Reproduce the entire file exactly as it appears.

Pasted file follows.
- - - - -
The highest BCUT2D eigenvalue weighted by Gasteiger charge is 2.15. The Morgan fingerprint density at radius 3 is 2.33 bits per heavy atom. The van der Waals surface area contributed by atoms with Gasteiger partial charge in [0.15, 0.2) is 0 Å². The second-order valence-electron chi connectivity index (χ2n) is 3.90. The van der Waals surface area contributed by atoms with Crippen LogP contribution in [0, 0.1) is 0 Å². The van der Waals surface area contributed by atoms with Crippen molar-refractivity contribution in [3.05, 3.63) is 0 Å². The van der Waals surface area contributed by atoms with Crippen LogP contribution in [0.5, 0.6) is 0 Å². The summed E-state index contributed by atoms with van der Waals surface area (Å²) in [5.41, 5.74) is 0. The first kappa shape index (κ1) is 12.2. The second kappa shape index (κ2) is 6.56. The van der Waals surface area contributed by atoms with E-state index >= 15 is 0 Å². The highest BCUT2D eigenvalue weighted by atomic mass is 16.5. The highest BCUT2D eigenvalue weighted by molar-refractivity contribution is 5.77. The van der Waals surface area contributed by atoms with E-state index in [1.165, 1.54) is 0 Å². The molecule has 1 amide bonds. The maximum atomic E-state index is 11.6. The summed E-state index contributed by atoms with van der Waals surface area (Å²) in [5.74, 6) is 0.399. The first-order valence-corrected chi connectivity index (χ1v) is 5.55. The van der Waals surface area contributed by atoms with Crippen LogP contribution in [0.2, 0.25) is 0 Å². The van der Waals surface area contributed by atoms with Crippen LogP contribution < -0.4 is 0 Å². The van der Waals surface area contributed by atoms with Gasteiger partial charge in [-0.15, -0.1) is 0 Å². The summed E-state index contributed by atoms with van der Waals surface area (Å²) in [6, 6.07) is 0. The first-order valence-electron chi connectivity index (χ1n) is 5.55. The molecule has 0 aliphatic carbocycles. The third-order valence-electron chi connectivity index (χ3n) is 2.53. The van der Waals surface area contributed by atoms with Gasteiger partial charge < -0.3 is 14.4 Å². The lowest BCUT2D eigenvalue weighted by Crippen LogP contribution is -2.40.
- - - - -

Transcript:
The highest BCUT2D eigenvalue weighted by Gasteiger charge is 2.15. The Morgan fingerprint density at radius 3 is 2.33 bits per heavy atom. The van der Waals surface area contributed by atoms with Gasteiger partial charge in [0.15, 0.2) is 0 Å². The second-order valence-electron chi connectivity index (χ2n) is 3.90. The van der Waals surface area contributed by atoms with Crippen LogP contribution in [0, 0.1) is 0 Å². The van der Waals surface area contributed by atoms with Crippen molar-refractivity contribution in [3.05, 3.63) is 0 Å². The van der Waals surface area contributed by atoms with Crippen LogP contribution in [0.5, 0.6) is 0 Å². The summed E-state index contributed by atoms with van der Waals surface area (Å²) in [5.41, 5.74) is 0. The first kappa shape index (κ1) is 12.2. The second kappa shape index (κ2) is 6.56. The van der Waals surface area contributed by atoms with E-state index >= 15 is 0 Å². The highest BCUT2D eigenvalue weighted by atomic mass is 16.5. The highest BCUT2D eigenvalue weighted by molar-refractivity contribution is 5.77. The van der Waals surface area contributed by atoms with E-state index in [1.165, 1.54) is 0 Å². The molecule has 1 amide bonds. The maximum atomic E-state index is 11.6. The summed E-state index contributed by atoms with van der Waals surface area (Å²) in [5.74, 6) is 0.399. The first-order valence-corrected chi connectivity index (χ1v) is 5.55. The van der Waals surface area contributed by atoms with Crippen LogP contribution in [0.2, 0.25) is 0 Å². The van der Waals surface area contributed by atoms with Crippen LogP contribution < -0.4 is 0 Å². The van der Waals surface area contributed by atoms with Gasteiger partial charge in [-0.15, -0.1) is 0 Å². The summed E-state index contributed by atoms with van der Waals surface area (Å²) in [6, 6.07) is 0. The first-order valence-electron chi connectivity index (χ1n) is 5.55. The molecule has 0 aliphatic carbocycles. The third-order valence-electron chi connectivity index (χ3n) is 2.53. The van der Waals surface area contributed by atoms with Gasteiger partial charge < -0.3 is 14.4 Å². The lowest BCUT2D eigenvalue weighted by Crippen LogP contribution is -2.40.